Throughout this holiday season, all eyes have been on the next-gen consoles from Sony and Microsoft. The new gaming systems will provide plenty of entertainment to a few hundred million gamers during their lifecycles, but it can be easy to lose the forest for the trees in this industry. The number of smartphone users across the globe is approaching 4 billion, and gaming remains one of the most popular uses of mobile devices. Between consoles and mobile, for game publishers the difference in potential addressable audiences is vast.
Tencent’s mobile phenomenon, Honor of Kings, is recording 100 million daily active users. PUBG Mobile publisher Krafton is looking to go public next year and could be valued at a staggering $26 billion. Over 300 million players have downloaded Call of Duty: Mobile, and Activision Blizzard has been stressing to investors that mobile gaming now represents its “biggest opportunity by far” – it’s planning on bringing all its major franchises to mobile in the coming years. Mobile publisher Scopely, which operates popular games like Marvel Strike Force and Star Trek: Fleet Command, also just raised $340 million (in a pandemic, no less) at a $3.3 billion valuation.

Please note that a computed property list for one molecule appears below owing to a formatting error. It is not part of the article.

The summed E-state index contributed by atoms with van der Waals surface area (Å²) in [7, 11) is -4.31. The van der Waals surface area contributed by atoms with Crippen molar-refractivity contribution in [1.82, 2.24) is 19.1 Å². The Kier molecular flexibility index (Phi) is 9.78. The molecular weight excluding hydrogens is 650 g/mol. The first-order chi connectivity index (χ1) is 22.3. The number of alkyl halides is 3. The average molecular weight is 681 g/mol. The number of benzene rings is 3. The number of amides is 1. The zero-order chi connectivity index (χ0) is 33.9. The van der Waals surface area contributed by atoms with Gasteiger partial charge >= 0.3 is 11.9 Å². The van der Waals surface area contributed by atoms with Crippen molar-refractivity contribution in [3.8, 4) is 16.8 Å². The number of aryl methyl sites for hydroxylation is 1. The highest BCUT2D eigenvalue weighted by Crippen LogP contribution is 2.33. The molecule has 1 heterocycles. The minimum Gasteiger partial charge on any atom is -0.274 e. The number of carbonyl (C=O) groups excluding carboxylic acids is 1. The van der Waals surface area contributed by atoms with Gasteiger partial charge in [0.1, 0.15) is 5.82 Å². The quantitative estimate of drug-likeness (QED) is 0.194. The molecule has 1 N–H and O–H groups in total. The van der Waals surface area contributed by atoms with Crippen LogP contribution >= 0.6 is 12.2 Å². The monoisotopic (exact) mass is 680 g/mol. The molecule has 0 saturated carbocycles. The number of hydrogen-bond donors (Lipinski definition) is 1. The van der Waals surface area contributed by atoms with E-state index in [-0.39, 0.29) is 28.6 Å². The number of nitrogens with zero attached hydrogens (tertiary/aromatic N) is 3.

There are no signs of mobile gaming’s ascension slowing down. We may see a blurring of platform lines in part due to cross-platform franchises like Fortnite and PUBG, as well as technological advances like cloud gaming, but the biggest share of gaming revenues will continue to come from mobile devices. This has been especially true during the pandemic, as Interpret’s GameByte® reveals that households with children ages 3-12 are spending more on mobile gaming. Among those who purchased a mobile game app, 47% spent more during the pandemic, and among those who purchased mobile in-game microtransactions, 40% spent more on that content as well.